NARRATIVES OF INSECURITY
Among the many written acknowledgments of the final episode of the longrunning television series Buffy the Vampire Slayer, I came across the following remarkable statement: “Buffy deals with uncertainty and the grim side of life better in some ways than many experts in national security.”1 Beyond the fact that the statement appeared in the premier newspaper of the nation's capital, the Washington Post, what caught my eye was that its author was Anthony Cordesman, a professional national security expert, media commentator, and chair of the Center for Strategic and International Studies in Washington, D.C. The seemingly nonmainstream implication of Cordesman's argument is that a popular TV show based on the horror film and its subgenre of vampirism has much, if not more, to tell us about national security than have those who are actually responsible for planning and implementing security policies: our elected officials, administrative experts, and policy analysts. In the context of pressing national security threats, this somewhat startling pronouncement—based on a mass cultural fantasy involving a young woman with mystical demon-slaying power—might be written off as a slip of the tongue or the momentary lapse of a busy intellectual. But as it turns out, Cordesman had developed an in-depth analysis of Buffy the Vampire Slayer in relation to national security in a lengthy paper that was published online in the days after 9/11.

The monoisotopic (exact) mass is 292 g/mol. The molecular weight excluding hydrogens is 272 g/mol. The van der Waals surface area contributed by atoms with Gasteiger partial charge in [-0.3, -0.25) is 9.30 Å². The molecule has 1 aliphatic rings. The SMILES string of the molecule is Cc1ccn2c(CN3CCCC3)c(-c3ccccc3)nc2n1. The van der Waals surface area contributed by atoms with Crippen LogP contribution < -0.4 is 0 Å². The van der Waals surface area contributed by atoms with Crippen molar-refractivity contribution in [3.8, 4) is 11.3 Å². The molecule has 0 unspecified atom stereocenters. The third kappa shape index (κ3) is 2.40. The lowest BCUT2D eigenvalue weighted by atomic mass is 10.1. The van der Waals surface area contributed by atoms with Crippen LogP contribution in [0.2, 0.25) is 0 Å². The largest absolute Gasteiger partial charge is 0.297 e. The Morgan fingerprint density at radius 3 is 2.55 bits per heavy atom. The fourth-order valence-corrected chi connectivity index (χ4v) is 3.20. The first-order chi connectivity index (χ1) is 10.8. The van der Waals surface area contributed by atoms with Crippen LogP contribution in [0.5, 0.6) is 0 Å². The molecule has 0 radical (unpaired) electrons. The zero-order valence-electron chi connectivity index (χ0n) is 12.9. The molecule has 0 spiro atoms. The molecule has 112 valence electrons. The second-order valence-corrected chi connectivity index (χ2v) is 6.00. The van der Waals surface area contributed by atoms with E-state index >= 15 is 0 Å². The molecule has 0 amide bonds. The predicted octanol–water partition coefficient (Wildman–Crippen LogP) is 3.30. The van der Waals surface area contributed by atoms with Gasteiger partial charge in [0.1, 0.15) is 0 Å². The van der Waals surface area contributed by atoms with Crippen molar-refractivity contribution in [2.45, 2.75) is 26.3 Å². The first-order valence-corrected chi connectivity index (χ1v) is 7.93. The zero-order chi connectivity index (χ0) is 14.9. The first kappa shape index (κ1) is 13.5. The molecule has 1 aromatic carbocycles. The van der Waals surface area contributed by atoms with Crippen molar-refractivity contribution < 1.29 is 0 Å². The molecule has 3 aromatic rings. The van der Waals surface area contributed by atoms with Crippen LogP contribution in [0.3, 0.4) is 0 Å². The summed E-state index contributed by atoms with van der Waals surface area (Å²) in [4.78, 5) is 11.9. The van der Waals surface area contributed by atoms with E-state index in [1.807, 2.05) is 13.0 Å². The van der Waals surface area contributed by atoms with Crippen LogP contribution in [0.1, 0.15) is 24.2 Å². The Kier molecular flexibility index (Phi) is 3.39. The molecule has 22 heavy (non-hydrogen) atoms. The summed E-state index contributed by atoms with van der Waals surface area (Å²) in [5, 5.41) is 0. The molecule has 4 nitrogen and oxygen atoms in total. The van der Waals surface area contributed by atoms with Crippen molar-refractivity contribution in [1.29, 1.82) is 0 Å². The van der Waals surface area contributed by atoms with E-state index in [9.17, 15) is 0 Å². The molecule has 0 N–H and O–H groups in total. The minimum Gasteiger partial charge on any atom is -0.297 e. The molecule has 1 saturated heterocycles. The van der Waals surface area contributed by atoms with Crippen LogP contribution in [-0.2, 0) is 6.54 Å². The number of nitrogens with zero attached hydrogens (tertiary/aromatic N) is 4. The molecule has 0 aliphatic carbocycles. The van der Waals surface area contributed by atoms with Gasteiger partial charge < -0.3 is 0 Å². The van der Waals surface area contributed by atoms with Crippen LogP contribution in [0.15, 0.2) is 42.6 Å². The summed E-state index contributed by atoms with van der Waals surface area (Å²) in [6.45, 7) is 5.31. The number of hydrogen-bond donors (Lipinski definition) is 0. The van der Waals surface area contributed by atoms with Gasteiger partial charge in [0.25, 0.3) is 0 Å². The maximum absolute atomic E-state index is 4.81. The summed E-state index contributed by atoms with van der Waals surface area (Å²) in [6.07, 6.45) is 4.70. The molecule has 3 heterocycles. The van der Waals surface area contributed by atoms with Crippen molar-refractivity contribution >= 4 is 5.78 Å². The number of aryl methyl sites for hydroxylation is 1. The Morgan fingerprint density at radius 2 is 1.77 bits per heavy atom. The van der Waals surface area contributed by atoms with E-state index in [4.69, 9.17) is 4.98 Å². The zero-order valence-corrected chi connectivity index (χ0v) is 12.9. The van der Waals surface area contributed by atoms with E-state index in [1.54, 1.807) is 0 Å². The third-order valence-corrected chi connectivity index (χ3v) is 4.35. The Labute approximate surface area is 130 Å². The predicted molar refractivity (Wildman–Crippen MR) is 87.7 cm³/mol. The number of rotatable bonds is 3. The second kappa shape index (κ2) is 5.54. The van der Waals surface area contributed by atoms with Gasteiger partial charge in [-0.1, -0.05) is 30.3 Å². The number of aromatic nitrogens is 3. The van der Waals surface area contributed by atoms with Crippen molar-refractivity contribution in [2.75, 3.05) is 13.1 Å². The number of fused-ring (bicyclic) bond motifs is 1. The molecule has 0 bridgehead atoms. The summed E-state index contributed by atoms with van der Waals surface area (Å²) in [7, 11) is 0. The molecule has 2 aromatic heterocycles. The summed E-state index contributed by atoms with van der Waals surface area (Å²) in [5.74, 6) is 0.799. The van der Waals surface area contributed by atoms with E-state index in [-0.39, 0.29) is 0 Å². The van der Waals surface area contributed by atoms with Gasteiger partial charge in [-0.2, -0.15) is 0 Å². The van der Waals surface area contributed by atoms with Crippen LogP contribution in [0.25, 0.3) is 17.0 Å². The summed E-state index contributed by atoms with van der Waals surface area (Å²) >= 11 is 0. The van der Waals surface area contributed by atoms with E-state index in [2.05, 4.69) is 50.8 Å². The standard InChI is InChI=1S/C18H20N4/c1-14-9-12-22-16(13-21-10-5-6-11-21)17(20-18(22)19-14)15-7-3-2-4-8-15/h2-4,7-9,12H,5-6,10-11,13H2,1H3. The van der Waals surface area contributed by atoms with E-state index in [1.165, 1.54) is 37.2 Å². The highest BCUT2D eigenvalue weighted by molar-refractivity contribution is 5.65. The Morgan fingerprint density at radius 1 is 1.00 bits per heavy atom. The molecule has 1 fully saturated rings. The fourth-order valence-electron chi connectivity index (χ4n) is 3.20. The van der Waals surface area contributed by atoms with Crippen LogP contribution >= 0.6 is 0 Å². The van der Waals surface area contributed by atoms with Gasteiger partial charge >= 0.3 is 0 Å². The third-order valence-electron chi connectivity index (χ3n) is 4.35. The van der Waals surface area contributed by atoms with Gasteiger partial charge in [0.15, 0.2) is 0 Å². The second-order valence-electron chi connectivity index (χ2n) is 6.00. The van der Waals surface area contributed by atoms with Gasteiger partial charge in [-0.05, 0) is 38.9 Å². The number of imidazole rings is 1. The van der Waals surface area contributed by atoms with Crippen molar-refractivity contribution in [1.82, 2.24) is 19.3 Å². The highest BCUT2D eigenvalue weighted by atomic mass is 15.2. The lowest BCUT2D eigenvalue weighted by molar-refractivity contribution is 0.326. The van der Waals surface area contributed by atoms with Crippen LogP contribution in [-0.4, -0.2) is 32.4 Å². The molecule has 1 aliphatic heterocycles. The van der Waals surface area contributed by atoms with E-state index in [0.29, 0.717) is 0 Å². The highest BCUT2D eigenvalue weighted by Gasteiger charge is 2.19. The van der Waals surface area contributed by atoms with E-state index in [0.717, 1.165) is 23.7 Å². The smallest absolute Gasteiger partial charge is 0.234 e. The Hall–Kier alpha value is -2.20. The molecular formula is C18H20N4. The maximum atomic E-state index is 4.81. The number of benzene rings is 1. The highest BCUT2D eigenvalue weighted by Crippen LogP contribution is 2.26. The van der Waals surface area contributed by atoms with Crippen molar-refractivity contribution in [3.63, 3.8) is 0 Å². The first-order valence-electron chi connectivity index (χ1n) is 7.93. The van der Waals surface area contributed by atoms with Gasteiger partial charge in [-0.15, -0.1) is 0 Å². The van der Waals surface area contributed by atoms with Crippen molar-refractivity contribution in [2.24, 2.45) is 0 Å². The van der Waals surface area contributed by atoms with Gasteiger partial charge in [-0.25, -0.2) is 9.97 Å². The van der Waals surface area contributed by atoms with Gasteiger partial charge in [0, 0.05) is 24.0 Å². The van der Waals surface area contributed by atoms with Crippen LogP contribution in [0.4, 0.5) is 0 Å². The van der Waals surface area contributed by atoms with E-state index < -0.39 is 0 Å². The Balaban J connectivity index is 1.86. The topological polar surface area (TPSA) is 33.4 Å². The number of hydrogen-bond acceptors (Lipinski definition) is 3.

The immediate fascination is not simply Cordesman's appropriation of a fantasy narrative about a vampire slayer (as Doug Davis explains in his contribution to this collection, the strategic planning conducted today by our national security analysts is always yesterday's fiction). It is rather the way in which such a vampire narrative comes to articulate and then to frame